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Laryngospasm: What causes it?By Mayo Clinic staff
Original Article: http://www.mayoclinic.com/health/laryngospasm/AN01215
- With Mayo Clinic emeritus internist
Edward C. Rosenow III, M.D.read biographyclose window
Edward C. Rosenow III, M.D.Edward Rosenow, M.D.
Dr. Edward Rosenow III spent his entire professional career at Mayo Clinic, retiring after 31 years. He was born in Ohio and obtained his M.D. at Ohio State University. Prior to his retirement, he was the Arthur M. and Gladys D. Gray Professor of Medicine.
He has achieved numerous awards and honors, including the Mayo Fellows Hall of Fame of Outstanding Teachers, president of the Mayo staff, president of the American College of Chest Physicians, Distinguished Mayo Clinician Award, an honor lectureship in his name given each year at the annual meeting of the American College of Chest Physicians, the Mayo Foundation Distinguished Alumnus Award, and most recently the Edward C. Rosenow III, M.D., Professorship in The Art of Medicine by the Bruce Clinton family. He recently received the Mayo Plummer Society Award for Excellence in Medicine.
"It has always been my feeling that the better informed the patient is about his or her body and its functions, the better the patient-physician partnership," he says. "The informed patient is in turn more compliant with the physician's recommendations and better able to make intelligent decisions about health care needs."
He was chairman of the Division of Pulmonary and Critical Care Medicine. He is a Master Fellow of the American College of Physicians and the American College of Chest Physicians. He considers the Karis ("caring" in Greek) Award from Mayo Clinic as one of his most cherished awards, because he learned over the years that many times the gift of caring and compassion are more effective in healing than the powers of modern medicine. As a result of this award he wrote a book, "The Art of Living … The Art of Medicine," about how medicine should be practiced.
Dr. Rosenow has contributed to more than 170 publications, including over 30 book chapters, two books, two co-authored books and four amici curiae for the U.S. Supreme Court on tobacco legislation.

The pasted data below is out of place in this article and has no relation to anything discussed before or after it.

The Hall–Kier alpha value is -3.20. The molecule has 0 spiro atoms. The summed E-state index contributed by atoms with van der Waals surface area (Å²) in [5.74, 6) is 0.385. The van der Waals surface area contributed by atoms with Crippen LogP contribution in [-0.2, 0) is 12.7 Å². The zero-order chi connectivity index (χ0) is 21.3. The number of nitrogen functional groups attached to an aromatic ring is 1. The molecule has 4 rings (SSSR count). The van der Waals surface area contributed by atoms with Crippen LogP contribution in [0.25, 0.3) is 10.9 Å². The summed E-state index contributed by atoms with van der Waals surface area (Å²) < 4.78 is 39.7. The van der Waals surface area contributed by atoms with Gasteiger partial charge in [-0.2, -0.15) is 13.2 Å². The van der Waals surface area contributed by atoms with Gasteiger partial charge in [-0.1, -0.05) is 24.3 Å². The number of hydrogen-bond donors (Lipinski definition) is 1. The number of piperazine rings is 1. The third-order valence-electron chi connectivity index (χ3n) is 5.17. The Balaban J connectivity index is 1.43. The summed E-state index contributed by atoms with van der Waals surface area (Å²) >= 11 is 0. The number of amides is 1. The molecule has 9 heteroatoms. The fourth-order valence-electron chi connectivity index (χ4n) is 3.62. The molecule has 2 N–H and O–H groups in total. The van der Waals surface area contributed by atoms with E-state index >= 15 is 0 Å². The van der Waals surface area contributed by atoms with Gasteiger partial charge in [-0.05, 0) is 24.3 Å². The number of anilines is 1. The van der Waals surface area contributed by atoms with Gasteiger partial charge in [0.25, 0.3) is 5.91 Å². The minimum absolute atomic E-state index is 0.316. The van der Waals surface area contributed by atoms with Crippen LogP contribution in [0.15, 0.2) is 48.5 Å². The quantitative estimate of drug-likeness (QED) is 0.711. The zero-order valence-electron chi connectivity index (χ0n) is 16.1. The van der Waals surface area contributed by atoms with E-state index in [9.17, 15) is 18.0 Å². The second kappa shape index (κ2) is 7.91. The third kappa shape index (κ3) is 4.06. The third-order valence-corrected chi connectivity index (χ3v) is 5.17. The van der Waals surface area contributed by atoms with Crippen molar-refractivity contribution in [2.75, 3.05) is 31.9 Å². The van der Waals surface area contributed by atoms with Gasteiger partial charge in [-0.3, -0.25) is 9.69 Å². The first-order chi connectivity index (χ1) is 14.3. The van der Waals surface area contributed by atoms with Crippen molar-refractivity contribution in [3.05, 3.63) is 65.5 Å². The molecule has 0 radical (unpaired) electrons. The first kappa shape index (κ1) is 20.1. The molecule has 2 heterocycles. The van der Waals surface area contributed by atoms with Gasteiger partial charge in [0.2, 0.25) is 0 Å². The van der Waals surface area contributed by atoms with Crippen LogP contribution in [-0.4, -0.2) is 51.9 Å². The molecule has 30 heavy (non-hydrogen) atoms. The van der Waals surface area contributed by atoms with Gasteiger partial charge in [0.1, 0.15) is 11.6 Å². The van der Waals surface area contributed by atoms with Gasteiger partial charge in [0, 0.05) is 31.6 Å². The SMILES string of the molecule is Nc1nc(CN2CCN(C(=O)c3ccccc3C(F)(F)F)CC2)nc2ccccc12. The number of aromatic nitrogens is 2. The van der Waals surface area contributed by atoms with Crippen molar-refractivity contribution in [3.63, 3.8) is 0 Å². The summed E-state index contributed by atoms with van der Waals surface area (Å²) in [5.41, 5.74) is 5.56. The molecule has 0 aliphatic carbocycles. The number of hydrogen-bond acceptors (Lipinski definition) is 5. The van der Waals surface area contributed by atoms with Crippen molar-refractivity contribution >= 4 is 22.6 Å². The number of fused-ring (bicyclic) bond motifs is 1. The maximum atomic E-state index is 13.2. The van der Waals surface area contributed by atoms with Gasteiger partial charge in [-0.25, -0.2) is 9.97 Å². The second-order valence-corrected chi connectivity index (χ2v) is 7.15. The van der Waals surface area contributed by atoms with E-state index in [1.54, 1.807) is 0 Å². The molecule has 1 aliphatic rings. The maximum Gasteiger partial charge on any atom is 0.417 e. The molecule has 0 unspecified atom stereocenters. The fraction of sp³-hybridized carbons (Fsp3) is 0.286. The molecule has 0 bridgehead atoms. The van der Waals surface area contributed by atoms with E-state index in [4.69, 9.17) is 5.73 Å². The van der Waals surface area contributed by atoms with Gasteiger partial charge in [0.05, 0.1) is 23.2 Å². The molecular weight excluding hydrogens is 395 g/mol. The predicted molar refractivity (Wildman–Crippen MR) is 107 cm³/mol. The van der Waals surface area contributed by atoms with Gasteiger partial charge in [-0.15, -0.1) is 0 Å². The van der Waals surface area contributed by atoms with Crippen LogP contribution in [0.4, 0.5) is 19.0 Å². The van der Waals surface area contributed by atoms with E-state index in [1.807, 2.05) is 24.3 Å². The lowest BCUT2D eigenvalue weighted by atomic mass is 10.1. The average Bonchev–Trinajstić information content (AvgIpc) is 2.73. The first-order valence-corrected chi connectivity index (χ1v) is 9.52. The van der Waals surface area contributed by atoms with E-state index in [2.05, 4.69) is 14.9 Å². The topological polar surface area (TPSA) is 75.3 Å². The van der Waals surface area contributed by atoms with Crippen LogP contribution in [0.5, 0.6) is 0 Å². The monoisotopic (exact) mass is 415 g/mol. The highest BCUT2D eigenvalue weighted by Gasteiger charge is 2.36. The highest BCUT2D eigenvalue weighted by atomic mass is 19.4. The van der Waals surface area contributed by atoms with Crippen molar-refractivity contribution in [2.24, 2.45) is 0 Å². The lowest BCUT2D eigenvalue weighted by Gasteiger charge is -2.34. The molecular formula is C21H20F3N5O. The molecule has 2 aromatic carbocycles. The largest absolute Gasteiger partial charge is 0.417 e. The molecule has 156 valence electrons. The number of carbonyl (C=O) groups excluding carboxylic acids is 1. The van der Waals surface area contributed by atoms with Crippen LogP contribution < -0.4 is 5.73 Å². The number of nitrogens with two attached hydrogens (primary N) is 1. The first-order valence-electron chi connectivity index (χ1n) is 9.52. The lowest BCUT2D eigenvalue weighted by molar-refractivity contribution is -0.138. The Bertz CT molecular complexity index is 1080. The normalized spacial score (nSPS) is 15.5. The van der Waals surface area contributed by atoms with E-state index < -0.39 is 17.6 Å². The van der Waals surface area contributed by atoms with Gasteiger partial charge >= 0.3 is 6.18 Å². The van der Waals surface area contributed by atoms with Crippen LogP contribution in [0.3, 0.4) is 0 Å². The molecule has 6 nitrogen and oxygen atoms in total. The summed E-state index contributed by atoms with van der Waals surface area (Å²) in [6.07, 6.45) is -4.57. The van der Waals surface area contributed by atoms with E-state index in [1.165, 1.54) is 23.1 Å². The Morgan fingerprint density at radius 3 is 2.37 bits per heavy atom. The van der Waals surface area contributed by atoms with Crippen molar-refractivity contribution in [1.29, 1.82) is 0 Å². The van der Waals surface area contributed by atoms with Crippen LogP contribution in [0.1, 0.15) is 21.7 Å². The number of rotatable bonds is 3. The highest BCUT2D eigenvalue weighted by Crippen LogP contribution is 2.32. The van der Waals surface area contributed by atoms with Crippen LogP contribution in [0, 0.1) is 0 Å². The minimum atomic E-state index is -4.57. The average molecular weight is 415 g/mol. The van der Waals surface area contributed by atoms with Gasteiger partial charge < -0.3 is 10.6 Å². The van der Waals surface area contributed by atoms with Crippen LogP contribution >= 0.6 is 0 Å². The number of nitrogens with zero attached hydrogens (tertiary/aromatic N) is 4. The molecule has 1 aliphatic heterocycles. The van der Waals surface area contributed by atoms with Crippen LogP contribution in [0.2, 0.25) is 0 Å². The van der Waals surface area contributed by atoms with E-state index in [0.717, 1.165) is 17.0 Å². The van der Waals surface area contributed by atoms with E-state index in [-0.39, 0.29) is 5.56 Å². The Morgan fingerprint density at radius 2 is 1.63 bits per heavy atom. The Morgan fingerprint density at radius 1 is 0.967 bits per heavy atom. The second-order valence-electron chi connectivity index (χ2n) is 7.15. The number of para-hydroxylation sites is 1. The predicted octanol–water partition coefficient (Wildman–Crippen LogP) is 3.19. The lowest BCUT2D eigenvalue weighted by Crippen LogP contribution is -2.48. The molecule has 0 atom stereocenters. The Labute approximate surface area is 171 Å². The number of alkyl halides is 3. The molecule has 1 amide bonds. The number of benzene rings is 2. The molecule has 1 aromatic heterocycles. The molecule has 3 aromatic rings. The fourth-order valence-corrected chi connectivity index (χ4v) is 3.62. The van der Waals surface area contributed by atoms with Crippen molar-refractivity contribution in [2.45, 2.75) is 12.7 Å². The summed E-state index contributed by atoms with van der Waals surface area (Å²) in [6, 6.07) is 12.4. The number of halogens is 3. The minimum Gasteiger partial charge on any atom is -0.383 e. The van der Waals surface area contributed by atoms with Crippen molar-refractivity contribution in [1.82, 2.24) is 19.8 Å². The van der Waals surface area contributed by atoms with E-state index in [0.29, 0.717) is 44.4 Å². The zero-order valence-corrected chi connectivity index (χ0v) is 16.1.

- GERD: Can certain medications increase severity?
- Laryngospasm: What causes it?
Laryngospasm: What causes it?
What causes laryngospasm?
from Edward C. Rosenow III, M.D.
Laryngospasm (luh-RING-go-spaz-um) is a brief spasm of the vocal cords that temporarily makes it difficult to speak or breathe. Often the cause can't be determined. But laryngospasm can be associated with gastroesophageal reflux disease (GERD). Laryngospasm due to GERD occurs when stomach juices are pushed up your throat and make contact with your vocal cords, causing them to spasm.
The symptoms of laryngospasm are often confused with those of asthma — a lung condition that can make breathing difficult.
Laryngospasm happens suddenly and causes great difficulty breathing through the upper airways in your voice box (larynx). Laryngospasm also makes it difficult to speak. Though laryngospasm can be frightening, your vocal cords eventually relax without causing serious problems.
There's no effective medication to relax the vocal cords more quickly. However, sitting down and trying to relax your whole body during an episode may speed recovery.
If GERD is the cause of laryngospasm, treatment of GERD may reduce the number and severity of episodes.Next question
GERD: Can certain medications increase severity?
- Murry T, et al. The role of voice therapy in the management of paradoxical vocal fold motion, chronic cough and laryngospasm. Otolaryngologic Clinics of North America. 2010;43:73.
- Balkissoon RC, et al. Disorders of the upper airways. In: Mason RJ, et al. Murray and Nadel's Textbook of Respiratory Medicine. 5th ed. Philadelphia, Pa.: Saunders Elsevier; 2010. http://www.mdconsult.com/das/book/body/192068760-2/0/1288/0.html. Accessed Nov. 14, 2011.
- Hicks M, et al. Vocal cord dysfunction/paradoxical vocal fold motion. Primary Care: Clinics in Office Practice. 2008;35:81.
- Rosenow EC (expert opinion). Mayo Clinic, Rochester, Minn. Nov. 29, 2011.